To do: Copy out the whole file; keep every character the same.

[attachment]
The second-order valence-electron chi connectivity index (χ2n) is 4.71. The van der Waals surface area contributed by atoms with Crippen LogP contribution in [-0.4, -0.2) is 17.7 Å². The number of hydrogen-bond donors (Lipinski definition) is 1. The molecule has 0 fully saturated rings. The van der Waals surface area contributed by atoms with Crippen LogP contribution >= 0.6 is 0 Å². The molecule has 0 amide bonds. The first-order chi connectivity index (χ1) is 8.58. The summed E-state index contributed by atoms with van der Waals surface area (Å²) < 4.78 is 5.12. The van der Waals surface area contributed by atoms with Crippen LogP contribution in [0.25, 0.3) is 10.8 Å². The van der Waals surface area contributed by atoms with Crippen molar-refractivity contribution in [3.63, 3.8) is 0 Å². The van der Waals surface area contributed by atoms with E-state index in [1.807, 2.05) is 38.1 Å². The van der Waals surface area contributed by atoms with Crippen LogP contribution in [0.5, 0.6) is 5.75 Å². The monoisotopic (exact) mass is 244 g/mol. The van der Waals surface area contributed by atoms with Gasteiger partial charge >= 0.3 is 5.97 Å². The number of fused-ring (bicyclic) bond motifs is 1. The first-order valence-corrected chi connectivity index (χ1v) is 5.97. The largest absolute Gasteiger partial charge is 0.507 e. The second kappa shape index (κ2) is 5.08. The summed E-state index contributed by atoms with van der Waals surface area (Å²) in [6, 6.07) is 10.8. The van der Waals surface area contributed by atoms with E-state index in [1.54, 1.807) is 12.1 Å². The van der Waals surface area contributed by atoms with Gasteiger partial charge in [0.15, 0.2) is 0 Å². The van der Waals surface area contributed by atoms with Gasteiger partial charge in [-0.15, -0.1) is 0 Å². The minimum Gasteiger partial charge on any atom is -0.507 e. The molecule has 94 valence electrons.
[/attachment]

The second-order valence-electron chi connectivity index (χ2n) is 4.71. The van der Waals surface area contributed by atoms with Crippen LogP contribution in [-0.4, -0.2) is 17.7 Å². The number of hydrogen-bond donors (Lipinski definition) is 1. The molecule has 0 fully saturated rings. The van der Waals surface area contributed by atoms with Crippen LogP contribution >= 0.6 is 0 Å². The molecule has 0 amide bonds. The first-order chi connectivity index (χ1) is 8.58. The summed E-state index contributed by atoms with van der Waals surface area (Å²) < 4.78 is 5.12. The van der Waals surface area contributed by atoms with Crippen LogP contribution in [0.25, 0.3) is 10.8 Å². The van der Waals surface area contributed by atoms with Crippen molar-refractivity contribution in [3.63, 3.8) is 0 Å². The van der Waals surface area contributed by atoms with E-state index in [1.807, 2.05) is 38.1 Å². The van der Waals surface area contributed by atoms with Crippen LogP contribution in [0.5, 0.6) is 5.75 Å². The monoisotopic (exact) mass is 244 g/mol. The van der Waals surface area contributed by atoms with Gasteiger partial charge >= 0.3 is 5.97 Å². The number of fused-ring (bicyclic) bond motifs is 1. The first-order valence-corrected chi connectivity index (χ1v) is 5.97. The largest absolute Gasteiger partial charge is 0.507 e. The second kappa shape index (κ2) is 5.08. The summed E-state index contributed by atoms with van der Waals surface area (Å²) in [6, 6.07) is 10.8. The van der Waals surface area contributed by atoms with E-state index in [1.54, 1.807) is 12.1 Å². The van der Waals surface area contributed by atoms with Gasteiger partial charge in [0.15, 0.2) is 0 Å². The van der Waals surface area contributed by atoms with Gasteiger partial charge in [-0.15, -0.1) is 0 Å². The minimum Gasteiger partial charge on any atom is -0.507 e. The molecule has 94 valence electrons.